In case there was any doubt about the blockbuster success of the “Fifty Shades of Grey” trilogy by E. L. James, the numbers are in: More than 10 million copies of the books have been sold in the United States in six weeks, the publisher said on Tuesday, putting the books among some of the best-selling series in modern publishing.
“The sales velocity for ‘Fifty Shades of Grey’ is unprecedented, with reader demand still growing,” Anthony Chirico, the president of the Knopf Doubleday Publishing Group, said in a statement. “As we head into the heart of the summer reading season, sales are likely to continue exceeding even our most optimistic forecasts."
The erotic novels were released by Vintage Books, part of the Knopf Doubleday Publishing Group, beginning in March in e-book format and in April in trade paperback. They were originally published by a small independent press in Australia and difficult to find in paperback form in the United States, one reason the series began months ago as a mostly underground e-book hit. (The privacy of digital reading is another reason.)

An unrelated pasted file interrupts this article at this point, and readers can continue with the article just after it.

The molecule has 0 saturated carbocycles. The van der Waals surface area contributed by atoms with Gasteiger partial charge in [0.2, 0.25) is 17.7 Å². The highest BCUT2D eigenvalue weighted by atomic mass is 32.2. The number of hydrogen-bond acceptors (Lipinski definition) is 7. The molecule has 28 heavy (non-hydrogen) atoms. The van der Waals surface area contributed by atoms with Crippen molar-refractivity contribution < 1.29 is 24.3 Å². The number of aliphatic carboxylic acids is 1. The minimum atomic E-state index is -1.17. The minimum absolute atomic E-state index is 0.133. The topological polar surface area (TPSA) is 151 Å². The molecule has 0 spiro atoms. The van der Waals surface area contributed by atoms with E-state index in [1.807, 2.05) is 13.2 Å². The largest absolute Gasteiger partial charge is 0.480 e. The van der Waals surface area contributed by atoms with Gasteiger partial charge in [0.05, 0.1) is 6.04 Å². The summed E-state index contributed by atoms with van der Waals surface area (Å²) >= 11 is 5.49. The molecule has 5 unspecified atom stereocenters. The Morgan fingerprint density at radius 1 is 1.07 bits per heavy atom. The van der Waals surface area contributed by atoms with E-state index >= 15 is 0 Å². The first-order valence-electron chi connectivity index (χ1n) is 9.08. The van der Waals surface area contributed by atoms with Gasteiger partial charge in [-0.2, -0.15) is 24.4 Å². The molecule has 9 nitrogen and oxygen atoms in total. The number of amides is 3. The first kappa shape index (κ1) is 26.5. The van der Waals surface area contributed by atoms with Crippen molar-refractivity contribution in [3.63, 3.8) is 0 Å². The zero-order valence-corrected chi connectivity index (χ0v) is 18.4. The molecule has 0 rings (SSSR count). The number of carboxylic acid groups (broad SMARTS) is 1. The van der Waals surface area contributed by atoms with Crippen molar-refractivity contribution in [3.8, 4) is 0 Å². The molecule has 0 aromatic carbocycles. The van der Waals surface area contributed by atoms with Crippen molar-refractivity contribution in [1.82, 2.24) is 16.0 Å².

Since then distribution has expanded to nearly 15,000 brick-and-mortar outlets in the United States, from bookstores to bodegas.
Rights to the books, which include “Fifty Shades Darker” and “Fifty Shades Freed” have been sold in 37 countries, and the movie rights were purchased in March.
Publishers Weekly reported that sales even jumped in the week before Mother’s Day.
This article, “10 Million Shades of Green: Erotic Trilogy Dominates Book Sales,” first appeared in The New York Times